What you need to know:
- Called 'Wewe', the game targets Kenyan males aged between 17 and 35, as part of its ‘‘Gaming for Good’’ initiative.
- To play, participants chase a political leader down a corridor, overcoming different obstacles along the path. One unlocks a new ‘‘mission’’ when they catch their leader.
As the August 9 elections approach, gaming company Usiku Games has developed a game that aims to offer civic education to Kenyan men.
Called Wewe, the game targets Kenyan males aged between 17 and 35, as part of its ‘‘Gaming for Good’’ initiative.
To play, participants chase a political leader down a corridor, overcoming different obstacles along the path.
One unlocks a new ‘‘mission’’ when they catch their leader.
Mr Alex Owiti, the director of communications at Usiku Games, says Wewe educates the youth on corruption, violence and hate speech to help them make informed electoral choices.
He notes: “Every election year, we fail to audit our leaders properly and end up with regrettable choices. We are correcting this by helping our youth to identify good values in the leaders they want to elect.”
The firm says the game aims to promote accountability among leaders by allowing voters to scrutinise their suitability based on their integrity.
Youth used by politicians
Explains Mr Owiti: “We have seen in the past our young men being used by politicians to cause violence, especially in political hotspots. Many of them are jobless and idle. It is for this reason that we are using gamification tools to reach out to them through technology.” Both men and women can play the game, he says.
In recent months, technology companies, especially social media, have been accused of allowing their users to misuse their platforms to spread electoral misinformation or hate speech.
In June this year, it emerged that several accounts had been used to propagate misinformation about the August 9 elections through a fake video. The 33 accounts had shared the video on different dates, gaining more than four million views.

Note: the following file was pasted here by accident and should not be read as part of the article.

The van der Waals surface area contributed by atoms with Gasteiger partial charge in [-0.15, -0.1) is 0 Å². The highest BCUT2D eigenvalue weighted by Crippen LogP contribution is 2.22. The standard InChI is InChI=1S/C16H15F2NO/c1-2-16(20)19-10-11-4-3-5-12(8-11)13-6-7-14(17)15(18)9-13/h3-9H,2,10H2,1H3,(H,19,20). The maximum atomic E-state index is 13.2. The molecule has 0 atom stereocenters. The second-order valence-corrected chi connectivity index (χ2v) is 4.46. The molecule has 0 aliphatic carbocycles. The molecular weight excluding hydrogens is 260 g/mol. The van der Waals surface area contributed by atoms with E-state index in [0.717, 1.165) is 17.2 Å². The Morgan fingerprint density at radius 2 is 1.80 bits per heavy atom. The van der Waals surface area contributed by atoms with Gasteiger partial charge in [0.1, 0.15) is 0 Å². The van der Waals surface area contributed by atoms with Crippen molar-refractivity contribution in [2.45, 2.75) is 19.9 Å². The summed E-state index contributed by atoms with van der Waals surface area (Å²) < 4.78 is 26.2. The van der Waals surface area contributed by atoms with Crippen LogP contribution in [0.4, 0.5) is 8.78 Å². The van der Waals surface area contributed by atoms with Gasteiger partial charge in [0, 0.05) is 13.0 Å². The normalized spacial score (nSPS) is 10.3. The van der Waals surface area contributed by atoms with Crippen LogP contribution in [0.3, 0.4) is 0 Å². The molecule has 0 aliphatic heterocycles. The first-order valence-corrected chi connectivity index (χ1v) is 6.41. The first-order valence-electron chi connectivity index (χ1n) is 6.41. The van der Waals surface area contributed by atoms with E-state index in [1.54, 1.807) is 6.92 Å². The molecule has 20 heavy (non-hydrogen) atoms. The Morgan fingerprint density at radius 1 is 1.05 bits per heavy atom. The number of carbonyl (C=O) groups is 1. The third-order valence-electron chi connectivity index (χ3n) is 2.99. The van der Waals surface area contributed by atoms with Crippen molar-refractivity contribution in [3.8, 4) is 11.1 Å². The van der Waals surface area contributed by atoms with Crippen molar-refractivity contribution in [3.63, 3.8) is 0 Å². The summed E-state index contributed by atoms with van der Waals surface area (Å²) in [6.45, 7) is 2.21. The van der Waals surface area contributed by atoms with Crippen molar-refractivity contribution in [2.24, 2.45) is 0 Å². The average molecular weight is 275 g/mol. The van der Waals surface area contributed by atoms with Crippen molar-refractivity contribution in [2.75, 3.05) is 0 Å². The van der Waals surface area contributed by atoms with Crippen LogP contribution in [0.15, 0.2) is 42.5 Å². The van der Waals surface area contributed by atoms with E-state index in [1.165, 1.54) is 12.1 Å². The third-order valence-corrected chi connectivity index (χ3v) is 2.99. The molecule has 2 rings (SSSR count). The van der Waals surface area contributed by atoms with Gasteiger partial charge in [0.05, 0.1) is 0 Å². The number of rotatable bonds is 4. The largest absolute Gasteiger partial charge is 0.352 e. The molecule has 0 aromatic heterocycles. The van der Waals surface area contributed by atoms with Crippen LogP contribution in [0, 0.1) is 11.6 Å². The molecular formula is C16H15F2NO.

Mozilla Foundation Odanga Madung argued at the time that misleading content posted by popular accounts spreads fast when it is “supercharged by the platform itself”.
Mr Owiti insists that tech companies must rise from slumber and take action. “It is upon them to ensure their platforms are used responsibly and ethically. In recent months, accounts of certain individuals have been suspended for violating terms of engagement, which is encouraging.”
The game that took a year to develop is available freely on the company’s website for both Android and iOS (iPhone Operating System) users.
On uptake, Mr Owiti says hundreds of youths have already enrolled for the game, with both men and women playing. Nairobi accounts for the majority of the players at 71 per cent, with the rest drawn from across the country, he says.
The company says it will roll out similar games across other African countries holding elections this year.
Usiku Games is part of an enterprise owned by Canadian investor Jay Shapiro, who established the Nairobi Gaming Development Centre three years ago.